3 Common Course Scheduling Errors That Hurt Students
A student sits down to register for their classes with a plan in mind, only to find that two of the classes they need are scheduled to meet at the same time. Why would two required classes be scheduled at the same time ?
The current method of creating the course schedule often requires administrators to collect scheduling information from numerous sources and manually enter the data, leading to errors in the course scheduling process. While these errors are frustrating for administrators to retroactively fix, more importantly these errors impact students’ ability to progress through their academic programs.
Support student success by addressing these three course scheduling errors that delay student progress.
Class conflicts force students to compromise on courses and make last-minute scheduling changes
Conflicts between co-reqs, pre-reqs, and gen ed courses that are scheduled at the same time force students to choose between courses they need to take. Consequently, this stalls progress as students have to play ‘catch-up’ in future terms and cannot always move beyond their required courses on time. Additionally, when conflicts happen at the last minute, students are left scrambling to find courses that will work with the rest of their already established schedule. As a result, students may also end up taking courses that don’t count toward their program requirements to maintain full-time status and financial aid eligibility.
Centralize course scheduling and enforce scheduling policies to avoid detrimental course conflicts. Institutions should also build in ample time for academic units to submit course schedules to ensure time for corrections, if needed. “A ‘just-in-time’ scheduling practice reflects the outdated way of devising course schedules that often has negative consequences for students,” according to a Hanover Research report.
Dual grading errors impact a student’s decision to register for a course based on academic preparedness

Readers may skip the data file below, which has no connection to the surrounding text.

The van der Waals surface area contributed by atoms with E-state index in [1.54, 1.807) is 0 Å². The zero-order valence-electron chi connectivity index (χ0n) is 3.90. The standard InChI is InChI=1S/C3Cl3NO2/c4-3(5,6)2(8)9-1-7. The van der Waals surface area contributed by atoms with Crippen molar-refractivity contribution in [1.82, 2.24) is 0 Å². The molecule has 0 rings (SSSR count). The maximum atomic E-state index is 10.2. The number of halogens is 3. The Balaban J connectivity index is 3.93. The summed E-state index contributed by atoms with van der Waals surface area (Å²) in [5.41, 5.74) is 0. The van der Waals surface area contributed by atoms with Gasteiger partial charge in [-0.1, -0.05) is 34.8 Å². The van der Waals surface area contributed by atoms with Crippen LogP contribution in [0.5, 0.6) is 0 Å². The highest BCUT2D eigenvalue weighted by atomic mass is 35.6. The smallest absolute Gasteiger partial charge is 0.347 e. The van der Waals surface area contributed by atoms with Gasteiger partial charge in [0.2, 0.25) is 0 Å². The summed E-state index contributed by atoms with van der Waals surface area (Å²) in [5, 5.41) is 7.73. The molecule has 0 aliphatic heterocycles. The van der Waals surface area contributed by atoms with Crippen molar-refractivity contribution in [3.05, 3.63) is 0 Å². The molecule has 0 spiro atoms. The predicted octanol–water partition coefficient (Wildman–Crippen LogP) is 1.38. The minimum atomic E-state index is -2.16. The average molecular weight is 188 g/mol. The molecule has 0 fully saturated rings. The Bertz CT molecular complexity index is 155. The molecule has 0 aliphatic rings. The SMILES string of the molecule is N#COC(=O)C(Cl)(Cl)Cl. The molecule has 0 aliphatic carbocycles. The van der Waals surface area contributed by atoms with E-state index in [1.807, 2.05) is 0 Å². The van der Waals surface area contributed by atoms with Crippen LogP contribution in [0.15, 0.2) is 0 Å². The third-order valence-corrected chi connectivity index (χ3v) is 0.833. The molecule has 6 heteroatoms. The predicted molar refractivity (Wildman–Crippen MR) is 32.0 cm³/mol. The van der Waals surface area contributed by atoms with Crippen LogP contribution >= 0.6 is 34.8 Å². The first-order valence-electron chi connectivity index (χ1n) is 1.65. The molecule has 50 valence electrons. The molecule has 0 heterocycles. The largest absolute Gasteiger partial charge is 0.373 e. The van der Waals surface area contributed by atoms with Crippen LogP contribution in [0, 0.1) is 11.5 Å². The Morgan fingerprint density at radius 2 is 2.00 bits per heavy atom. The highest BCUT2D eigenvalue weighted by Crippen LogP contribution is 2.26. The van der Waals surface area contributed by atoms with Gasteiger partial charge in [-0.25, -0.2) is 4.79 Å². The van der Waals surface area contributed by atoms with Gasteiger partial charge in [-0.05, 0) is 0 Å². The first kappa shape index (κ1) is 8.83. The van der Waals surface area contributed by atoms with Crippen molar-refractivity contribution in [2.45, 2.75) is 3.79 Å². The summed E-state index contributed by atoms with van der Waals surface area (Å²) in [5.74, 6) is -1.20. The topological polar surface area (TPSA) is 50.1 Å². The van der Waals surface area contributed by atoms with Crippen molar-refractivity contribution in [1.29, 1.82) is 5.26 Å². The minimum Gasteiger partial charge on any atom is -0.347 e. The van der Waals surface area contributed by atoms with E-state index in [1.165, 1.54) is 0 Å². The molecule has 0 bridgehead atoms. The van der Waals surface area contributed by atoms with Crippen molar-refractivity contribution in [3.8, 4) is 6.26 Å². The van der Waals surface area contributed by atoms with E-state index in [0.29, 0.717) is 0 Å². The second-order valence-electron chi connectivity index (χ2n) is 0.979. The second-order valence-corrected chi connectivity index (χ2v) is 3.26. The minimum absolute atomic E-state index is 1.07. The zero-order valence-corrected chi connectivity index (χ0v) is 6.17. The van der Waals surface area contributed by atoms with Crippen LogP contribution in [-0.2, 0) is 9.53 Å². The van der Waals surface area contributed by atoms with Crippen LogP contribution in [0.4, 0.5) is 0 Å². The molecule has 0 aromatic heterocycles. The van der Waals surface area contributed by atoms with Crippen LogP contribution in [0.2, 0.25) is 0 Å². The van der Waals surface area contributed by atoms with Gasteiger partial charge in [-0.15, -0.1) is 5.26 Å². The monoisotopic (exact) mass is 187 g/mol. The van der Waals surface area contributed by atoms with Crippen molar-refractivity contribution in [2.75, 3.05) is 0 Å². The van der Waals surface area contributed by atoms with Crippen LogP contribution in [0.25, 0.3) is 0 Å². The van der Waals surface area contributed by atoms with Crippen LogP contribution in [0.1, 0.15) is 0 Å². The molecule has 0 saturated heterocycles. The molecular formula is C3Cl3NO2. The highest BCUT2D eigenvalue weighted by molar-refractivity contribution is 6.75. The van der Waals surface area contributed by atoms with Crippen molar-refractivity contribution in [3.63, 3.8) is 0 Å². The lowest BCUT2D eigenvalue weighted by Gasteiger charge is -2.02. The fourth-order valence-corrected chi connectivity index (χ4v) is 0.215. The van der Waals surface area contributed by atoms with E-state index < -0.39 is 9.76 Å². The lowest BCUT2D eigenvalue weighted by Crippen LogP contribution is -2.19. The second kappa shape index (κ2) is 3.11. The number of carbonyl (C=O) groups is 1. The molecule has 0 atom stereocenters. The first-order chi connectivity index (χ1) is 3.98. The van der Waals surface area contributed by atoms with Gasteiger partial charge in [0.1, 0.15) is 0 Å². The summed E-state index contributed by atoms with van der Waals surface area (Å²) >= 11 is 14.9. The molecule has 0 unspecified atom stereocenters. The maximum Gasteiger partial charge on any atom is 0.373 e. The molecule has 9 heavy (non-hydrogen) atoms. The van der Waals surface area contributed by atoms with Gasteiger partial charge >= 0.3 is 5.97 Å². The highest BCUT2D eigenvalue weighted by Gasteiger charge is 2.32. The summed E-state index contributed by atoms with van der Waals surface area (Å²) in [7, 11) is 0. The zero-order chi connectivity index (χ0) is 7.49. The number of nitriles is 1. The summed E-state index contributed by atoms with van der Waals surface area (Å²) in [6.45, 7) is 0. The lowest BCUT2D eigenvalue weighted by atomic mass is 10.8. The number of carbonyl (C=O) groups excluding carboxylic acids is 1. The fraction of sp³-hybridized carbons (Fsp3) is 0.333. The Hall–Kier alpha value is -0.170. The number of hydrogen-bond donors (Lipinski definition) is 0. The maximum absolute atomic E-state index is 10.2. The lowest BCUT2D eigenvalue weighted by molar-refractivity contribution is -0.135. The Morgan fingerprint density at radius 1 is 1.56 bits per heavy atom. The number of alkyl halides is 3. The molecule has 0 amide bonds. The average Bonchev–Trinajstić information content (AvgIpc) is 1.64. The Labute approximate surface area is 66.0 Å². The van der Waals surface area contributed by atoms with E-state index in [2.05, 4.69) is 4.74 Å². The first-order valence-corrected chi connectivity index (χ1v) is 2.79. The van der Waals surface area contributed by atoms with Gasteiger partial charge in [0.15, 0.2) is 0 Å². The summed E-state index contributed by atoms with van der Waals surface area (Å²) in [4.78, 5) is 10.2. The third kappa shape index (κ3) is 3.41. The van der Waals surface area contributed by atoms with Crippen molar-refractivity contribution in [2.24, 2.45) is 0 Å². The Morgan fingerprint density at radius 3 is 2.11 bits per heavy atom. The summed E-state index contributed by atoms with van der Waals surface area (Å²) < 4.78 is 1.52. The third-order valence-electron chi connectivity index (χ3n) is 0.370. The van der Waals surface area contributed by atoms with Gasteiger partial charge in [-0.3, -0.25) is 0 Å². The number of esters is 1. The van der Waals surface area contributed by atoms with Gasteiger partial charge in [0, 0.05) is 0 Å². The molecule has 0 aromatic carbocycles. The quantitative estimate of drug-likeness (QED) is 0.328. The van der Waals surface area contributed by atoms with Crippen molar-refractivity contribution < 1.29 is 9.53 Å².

Courses marked for dual grading, also known as pass/fail grading, are often taken by students who feel less academically prepared for a course. Students may also be motivated to take these courses to avoid impacting their GPA. When a course is mistakenly offered as a dual graded course during registration, fixing the error post-registration detrimentally impacts students.
Regardless of students’ motivation to opt in or out of classes that offer dual grading, students need accurate information on which to base their scheduling decisions. Changes late in the registration period or once a class has begun may not allow students enough time to opt out of a course or find a substitute course to take. This leaves students with two options: take a course they do not feel entirely prepared for or drop the course and potentially impact their program progression or, in some cases, lose their financial aid eligibility.
Course unit errors can stall degree progression and financial aid qualification
In a Financial Aid Statistics study, the Education Data Initiative reports that, “83.8% of college students benefit from some form of financial aid.” Due to the large number of students depending on financial aid, it is crucial for institutions to ensure students can maintain financial aid eligibility with enough course credits.
Courses marked with the incorrect number of units or credit hours on the schedule can impact students’ financial aid eligibility. In most cases, students need to be enrolled in twelve course units to receive the maximum amount of financial aid for full-time status. If students are misinformed about the number of course units that a particular course is offered for, they risk dropping below the required number of units for financial aid eligibility. Students also risk dropping below the required course units to complete their program on time.